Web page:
ScienceDaily (Jan. 27, 2010) — Psychodynamic psychotherapy is
effective for a wide range of mental health symptoms, including
depression, anxiety, panic and stress-related physical ailments, and
the benefits of the therapy grow after treatment has ended, according
to new research published by the American Psychological Association.
Psychodynamic therapy focuses on the psychological roots of emotional
suffering. Its hallmarks are self-reflection and self-examination, and
the use of the relationship between therapist and patient as a window
into problematic relationship patterns in the patient's life. Its goal
is not only to alleviate the most obvious symptoms but to help people
lead healthier lives.
"The American public has been told that only newer, symptom-focused
treatments like cognitive behavior therapy or medication have
scientific support," said study author Jonathan Shedler, PhD, of the
University of Colorado Denver School of Medicine. "The actual
scientific evidence shows that psychodynamic therapy is highly
effective. The benefits are at least as large as those of other
psychotherapies, and they last."
To reach these conclusions, Shedler reviewed eight meta-analyses
comprising 160 studies of psychodynamic therapy, plus nine
meta-analyses of other psychological treatments and antidepressant
medications. Shedler focused on effect size, which measures the amount
of change produced by each treatment. An effect size of 0.80 is
considered a large effect in psychological and medical research. One
major meta-analysis of psychodynamic therapy included 1,431 patients
with a range of mental health problems and found an effect size of
0.97 for overall symptom improvement (the therapy was typically once
per week and lasted less than a year). The effect size increased by 50
percent, to 1.51, when patients were re-evaluated nine or more months
after therapy ended. The effect size for the most widely used
antidepressant medications is a more modest 0.31. The findings are
published in the February issue of American Psychologist, the flagship
journal of the American Psychological Association.
The eight meta-analyses, representing the best available scientific
evidence on psychodynamic therapy, all showed substantial treatment
benefits, according to Shedler. Effect sizes were impressive even for
personality disorders -- deeply ingrained maladaptive traits that are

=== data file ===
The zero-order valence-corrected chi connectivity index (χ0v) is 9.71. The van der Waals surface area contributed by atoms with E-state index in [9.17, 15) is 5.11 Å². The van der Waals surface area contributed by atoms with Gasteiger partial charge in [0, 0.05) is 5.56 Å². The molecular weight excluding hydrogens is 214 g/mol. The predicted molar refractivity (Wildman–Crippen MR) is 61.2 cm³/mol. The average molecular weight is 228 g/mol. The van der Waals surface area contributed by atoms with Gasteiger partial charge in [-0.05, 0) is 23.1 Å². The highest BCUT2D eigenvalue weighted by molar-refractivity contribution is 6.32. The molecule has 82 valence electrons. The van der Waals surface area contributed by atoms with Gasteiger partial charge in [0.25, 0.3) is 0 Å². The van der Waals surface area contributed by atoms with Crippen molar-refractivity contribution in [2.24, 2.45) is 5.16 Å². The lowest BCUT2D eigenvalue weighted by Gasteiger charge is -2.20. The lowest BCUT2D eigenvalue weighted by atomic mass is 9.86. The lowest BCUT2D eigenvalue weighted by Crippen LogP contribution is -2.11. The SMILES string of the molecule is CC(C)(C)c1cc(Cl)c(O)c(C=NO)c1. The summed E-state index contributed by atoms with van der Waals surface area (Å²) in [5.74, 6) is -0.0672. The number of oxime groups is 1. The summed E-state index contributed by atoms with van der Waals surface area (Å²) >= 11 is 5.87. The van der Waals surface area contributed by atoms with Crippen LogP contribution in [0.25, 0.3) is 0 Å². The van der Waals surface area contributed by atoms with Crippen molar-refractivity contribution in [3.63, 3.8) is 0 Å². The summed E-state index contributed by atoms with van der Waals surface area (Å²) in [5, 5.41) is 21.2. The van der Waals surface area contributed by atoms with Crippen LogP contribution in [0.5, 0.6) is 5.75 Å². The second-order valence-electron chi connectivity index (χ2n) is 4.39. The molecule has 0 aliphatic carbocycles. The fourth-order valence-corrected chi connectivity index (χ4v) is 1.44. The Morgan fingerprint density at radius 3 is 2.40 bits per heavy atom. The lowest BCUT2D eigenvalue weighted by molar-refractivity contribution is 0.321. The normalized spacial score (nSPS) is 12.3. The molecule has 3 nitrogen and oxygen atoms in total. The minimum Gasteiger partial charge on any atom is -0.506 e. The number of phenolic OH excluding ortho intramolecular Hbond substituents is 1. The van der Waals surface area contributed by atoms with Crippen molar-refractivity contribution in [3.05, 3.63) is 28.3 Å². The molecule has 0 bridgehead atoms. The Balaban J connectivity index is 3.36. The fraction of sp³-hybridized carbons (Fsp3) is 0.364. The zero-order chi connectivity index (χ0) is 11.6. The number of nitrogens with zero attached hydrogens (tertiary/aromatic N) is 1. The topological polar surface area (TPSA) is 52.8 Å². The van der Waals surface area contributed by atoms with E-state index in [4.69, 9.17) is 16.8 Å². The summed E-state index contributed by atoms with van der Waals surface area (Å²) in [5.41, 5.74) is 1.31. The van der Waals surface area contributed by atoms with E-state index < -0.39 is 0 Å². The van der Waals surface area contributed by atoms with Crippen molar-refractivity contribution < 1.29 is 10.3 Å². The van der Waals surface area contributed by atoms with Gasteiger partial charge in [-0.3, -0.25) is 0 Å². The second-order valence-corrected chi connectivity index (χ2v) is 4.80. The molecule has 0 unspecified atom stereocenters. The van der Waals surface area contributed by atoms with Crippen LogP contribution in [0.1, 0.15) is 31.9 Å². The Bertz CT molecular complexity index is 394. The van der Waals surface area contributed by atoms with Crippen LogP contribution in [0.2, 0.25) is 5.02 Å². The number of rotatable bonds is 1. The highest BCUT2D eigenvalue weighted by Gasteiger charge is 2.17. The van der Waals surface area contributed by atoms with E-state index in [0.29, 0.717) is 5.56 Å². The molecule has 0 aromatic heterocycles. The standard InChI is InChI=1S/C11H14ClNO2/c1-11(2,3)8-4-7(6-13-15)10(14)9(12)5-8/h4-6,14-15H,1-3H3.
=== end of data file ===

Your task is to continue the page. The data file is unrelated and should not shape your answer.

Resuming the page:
notoriously difficult to treat, he said. "The consistent trend toward
larger effect sizes at follow-up suggests that psychodynamic
psychotherapy sets in motion psychological processes that lead to
ongoing change, even after therapy has ended," Shedler said. "In
contrast, the benefits of other 'empirically supported' therapies tend
to diminish over time for the most common conditions, like depression
and generalized anxiety."
"Pharmaceutical companies and health insurance companies have a
financial incentive to promote the view that mental suffering can be
reduced to lists of symptoms, and that treatment means managing those
symptoms and little else. For some specific psychiatric conditions,
this makes sense," he added. "But more often, emotional suffering is
woven into the fabric of the person's life and rooted in relationship
patterns, inner contradictions and emotional blind spots. This is what
psychodynamic therapy is designed to address."
Shedler acknowledged that there are many more studies of other
psychological treatments (other than psychodynamic), and that the
developers of other therapies took the lead in recognizing the
importance of rigorous scientific evaluation. "Accountability is
crucial," said Shedler. "But now that research is putting
psychodynamic therapy to the test, we are not seeing evidence that the
newer therapies are more effective."
Shedler also noted that existing research does not adequately capture
the benefits that psychodynamic therapy aims to achieve. "It is easy
to measure change in acute symptoms, harder to measure deeper
personality changes. But it can be done."
The research also suggests that when other psychotherapies are
effective, it may be because they include unacknowledged psychodynamic
elements. "When you look past therapy 'brand names' and look at what
the effective therapists are actually doing, it turns out they are
doing what psychodynamic therapists have always done -- facilitating
self-exploration, examining emotional blind spots, understanding
relationship patterns." Four studies of therapy for depression used
actual recordings of therapy sessions to study what therapists said
and did that was effective or ineffective. The more the therapists
acted like psychodynamic therapists, the better the outcome, Shedler
said. "This was true regardless of the kind of therapy the therapists
believed they were providing."
Adapted from materials provided by American Psychological
Association, via EurekAlert!, a service of AAAS.
1. Jonathan Shedler. The Efficacy of Psychodynamic Psychotherapy.
American Psychologist, 2010; 65 (2)